9. Be truthful and honest at all times.


(Especially be truthful and honest with your self)


10. Take full responsibility for your actions.



Click here for a beautiful version of the 10 Native American Commandments



Saturday, November 26, 2011

Native American Indian Heritage Month History


Ben Nighthorse Campbell 1933-

The only American Indian in Congress, Republican senator Ben Nighthorse Campbell is also a Northern Cheyenne chief. He was elected to the U.S. House of Representatives from Colorado in 1987 and served in the U.S. Senate from 1992-2004. Campbell was a leader in policy dealing with natural resources and public lands and initiated legislation to found the National Museum of the American Indian within the Smithsonian Institution. He declined running for a third term in the Senate, citing health and personal reasons. A three-time U.S. judo champion, Campbell was captain of the U.S. Olympic judo team in 1964. He is also a rancher, horse trainer, and jewelry designer.

Sacajawea 1788-1812

Sacajawea is most well know for accompanying Meriwether Lewis and William Clark during their Corps of Discovery of the Western United States in 1806. She was born in a Shoshone tribe as Agaidika, or "Salmon Eater" in 1788. In February of 1805, just after meeting Lewis and Clark, Lewis assisted in the birth of her son, Jean Baptiste Charbonneau. Her face now appears in the dollar coin.

Pontiac 1720-1769

Known in his Ottawa tongue as Obwandiyag, Chief Pontiac is most well known for his defense of the Great Lakes Region of the US from the British Troop invasion and occupation. In 1763, Pontiac and 300 of his followers attempted to take Fort Detroit by surprise. Eventually the revolt rose to 900 plus Natives and they eventually took the Fort at The Battle of Bloody Run. Though historically a prominent figure, many are still unsure as to his real importance and to whether or not he was a mere follower rather than a leader. Increasingly ostracized, in 1769 he was assassinated by a Peoria Indian in Illinois.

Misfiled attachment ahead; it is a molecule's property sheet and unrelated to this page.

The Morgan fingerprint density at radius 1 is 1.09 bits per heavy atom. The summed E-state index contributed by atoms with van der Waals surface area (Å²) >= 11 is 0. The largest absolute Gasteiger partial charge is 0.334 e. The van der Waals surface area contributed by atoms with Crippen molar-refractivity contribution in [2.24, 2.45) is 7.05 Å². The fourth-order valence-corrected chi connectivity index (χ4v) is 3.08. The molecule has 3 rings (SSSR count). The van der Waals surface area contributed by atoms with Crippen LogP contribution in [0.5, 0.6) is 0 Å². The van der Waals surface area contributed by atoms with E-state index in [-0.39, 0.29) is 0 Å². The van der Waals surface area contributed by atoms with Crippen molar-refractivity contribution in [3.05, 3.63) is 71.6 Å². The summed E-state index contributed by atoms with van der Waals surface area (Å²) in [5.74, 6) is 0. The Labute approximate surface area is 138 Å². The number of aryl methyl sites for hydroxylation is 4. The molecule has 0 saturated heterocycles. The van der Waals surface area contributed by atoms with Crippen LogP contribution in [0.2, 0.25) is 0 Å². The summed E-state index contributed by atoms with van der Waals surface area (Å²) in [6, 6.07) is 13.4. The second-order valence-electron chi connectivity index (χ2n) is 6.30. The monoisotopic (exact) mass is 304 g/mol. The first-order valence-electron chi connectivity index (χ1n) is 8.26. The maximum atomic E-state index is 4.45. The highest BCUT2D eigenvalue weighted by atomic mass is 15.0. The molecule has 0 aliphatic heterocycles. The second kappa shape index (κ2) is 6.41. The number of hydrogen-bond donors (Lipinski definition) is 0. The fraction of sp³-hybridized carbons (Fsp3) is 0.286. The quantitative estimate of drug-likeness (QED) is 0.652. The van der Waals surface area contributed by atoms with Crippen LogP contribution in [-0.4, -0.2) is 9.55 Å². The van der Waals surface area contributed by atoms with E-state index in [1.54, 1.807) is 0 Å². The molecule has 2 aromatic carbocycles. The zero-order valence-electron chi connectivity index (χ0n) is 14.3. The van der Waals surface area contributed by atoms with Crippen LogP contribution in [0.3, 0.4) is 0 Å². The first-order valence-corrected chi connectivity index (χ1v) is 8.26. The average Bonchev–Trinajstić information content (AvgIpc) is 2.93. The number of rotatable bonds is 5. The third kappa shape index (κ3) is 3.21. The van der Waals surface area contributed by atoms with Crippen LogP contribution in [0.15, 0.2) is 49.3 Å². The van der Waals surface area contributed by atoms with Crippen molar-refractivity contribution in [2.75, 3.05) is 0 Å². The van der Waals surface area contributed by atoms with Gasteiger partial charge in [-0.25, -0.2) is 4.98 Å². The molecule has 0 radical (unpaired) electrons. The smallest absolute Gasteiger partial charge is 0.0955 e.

Sitting Bull 1831-1890

Sitting Bull (Sioux: Tatanka Iyotake first named Slon-he, or, literally, slow), was a Hunkpapa Lakota medicine man and holy man. He is famous in both American and Native American history mostly for his major victory at the Battle of Little Bighorn against Custer, where his premonition of defeating them became reality. Even today, his name is synonymous with Native American culture, and he is considered to be one of the most famous Native Americans ever.

Black Hawk 1767-1838

Though not a traditional tribe chief, even after inheriting a very important medicine bundle, Black Hawk would become more well known as a War Chief. In his tribe's (Sauk's) tongue, his name, Makataimeshekiakiak, means, "Be a large black hawk". During the War of 1812 Black Hawk, so name-shortened by the English, became a fierce and powerful opponent. First fighting on the side of the British, Black Hawk eventually led a band of Sauk and Fox against settlers in Illinois and Wisconsin, eventually dying in Iowa. His legend is kept alive by many claiming to be directly related, like Jim Thorpe. This is, however, myth.

Hiawatha 1550-1600

Hiawatha who lived (depending on the version of the story) in the 1400s, or 1500s, he was variously a leader of the Onondaga and Mohawk nations of Native Americans. Hiawatha was a follower of The Great Peacemaker, a prophet and spiritual leader who was credited as the founder of the Iroquois confederacy, (referred to as Haudenosaunee by the people). If The Great Peacemaker was the man of ideas, Hiawatha was the politician who actually put the plan into practice. Hiawatha was a skilled and charismatic orator, and was instrumental in persuading the Iroquois peoples, the Senecas, Cayugas, Onondagas, Oneidas, and Mohawks, a group of Native North Americans who shared similar languages, to accept The Great Peacemaker's vision and band together to become the Five Nations of the Iroquois confederacy. (Later, in 1721, the Tuscarora nation joined the Iroquois confederacy, and they became the Six Nations).